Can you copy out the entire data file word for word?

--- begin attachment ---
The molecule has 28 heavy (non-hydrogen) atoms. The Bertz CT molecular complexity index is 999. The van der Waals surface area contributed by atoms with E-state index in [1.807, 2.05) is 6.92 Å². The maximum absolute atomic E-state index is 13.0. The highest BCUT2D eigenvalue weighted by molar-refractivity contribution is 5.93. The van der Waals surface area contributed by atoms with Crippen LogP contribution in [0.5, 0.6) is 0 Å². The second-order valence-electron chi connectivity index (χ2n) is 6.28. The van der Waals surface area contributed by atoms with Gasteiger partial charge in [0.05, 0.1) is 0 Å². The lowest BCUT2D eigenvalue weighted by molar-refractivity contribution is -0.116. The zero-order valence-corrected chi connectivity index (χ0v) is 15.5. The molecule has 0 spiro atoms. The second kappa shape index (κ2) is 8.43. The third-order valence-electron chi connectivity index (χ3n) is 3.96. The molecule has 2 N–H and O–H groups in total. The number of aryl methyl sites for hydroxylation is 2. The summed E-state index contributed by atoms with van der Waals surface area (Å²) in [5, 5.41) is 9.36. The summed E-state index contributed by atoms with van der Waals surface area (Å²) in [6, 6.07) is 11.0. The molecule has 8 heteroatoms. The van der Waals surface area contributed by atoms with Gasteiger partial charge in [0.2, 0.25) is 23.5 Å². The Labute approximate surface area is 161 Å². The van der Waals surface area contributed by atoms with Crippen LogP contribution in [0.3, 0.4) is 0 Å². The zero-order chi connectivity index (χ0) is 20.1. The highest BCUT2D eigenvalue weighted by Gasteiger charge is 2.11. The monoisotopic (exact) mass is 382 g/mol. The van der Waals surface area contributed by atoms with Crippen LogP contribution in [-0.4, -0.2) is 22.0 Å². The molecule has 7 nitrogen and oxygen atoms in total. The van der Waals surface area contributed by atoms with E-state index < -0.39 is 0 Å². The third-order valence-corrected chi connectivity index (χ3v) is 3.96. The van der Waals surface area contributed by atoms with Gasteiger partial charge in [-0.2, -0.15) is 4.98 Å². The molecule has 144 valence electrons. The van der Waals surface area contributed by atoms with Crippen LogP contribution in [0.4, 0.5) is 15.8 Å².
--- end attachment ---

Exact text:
The molecule has 28 heavy (non-hydrogen) atoms. The Bertz CT molecular complexity index is 999. The van der Waals surface area contributed by atoms with E-state index in [1.807, 2.05) is 6.92 Å². The maximum absolute atomic E-state index is 13.0. The highest BCUT2D eigenvalue weighted by molar-refractivity contribution is 5.93. The van der Waals surface area contributed by atoms with Crippen LogP contribution in [0.5, 0.6) is 0 Å². The second-order valence-electron chi connectivity index (χ2n) is 6.28. The van der Waals surface area contributed by atoms with Gasteiger partial charge in [0.05, 0.1) is 0 Å². The lowest BCUT2D eigenvalue weighted by molar-refractivity contribution is -0.116. The zero-order valence-corrected chi connectivity index (χ0v) is 15.5. The molecule has 0 spiro atoms. The second kappa shape index (κ2) is 8.43. The third-order valence-electron chi connectivity index (χ3n) is 3.96. The molecule has 2 N–H and O–H groups in total. The number of aryl methyl sites for hydroxylation is 2. The summed E-state index contributed by atoms with van der Waals surface area (Å²) in [5, 5.41) is 9.36. The summed E-state index contributed by atoms with van der Waals surface area (Å²) in [6, 6.07) is 11.0. The molecule has 8 heteroatoms. The van der Waals surface area contributed by atoms with Gasteiger partial charge in [0.2, 0.25) is 23.5 Å². The Labute approximate surface area is 161 Å². The van der Waals surface area contributed by atoms with Crippen LogP contribution in [0.3, 0.4) is 0 Å². The zero-order chi connectivity index (χ0) is 20.1. The highest BCUT2D eigenvalue weighted by Gasteiger charge is 2.11. The monoisotopic (exact) mass is 382 g/mol. The van der Waals surface area contributed by atoms with Crippen LogP contribution in [-0.4, -0.2) is 22.0 Å². The molecule has 7 nitrogen and oxygen atoms in total. The van der Waals surface area contributed by atoms with E-state index < -0.39 is 0 Å². The third-order valence-corrected chi connectivity index (χ3v) is 3.96. The van der Waals surface area contributed by atoms with Gasteiger partial charge in [-0.2, -0.15) is 4.98 Å². The molecule has 144 valence electrons. The van der Waals surface area contributed by atoms with Crippen LogP contribution in [0.4, 0.5) is 15.8 Å².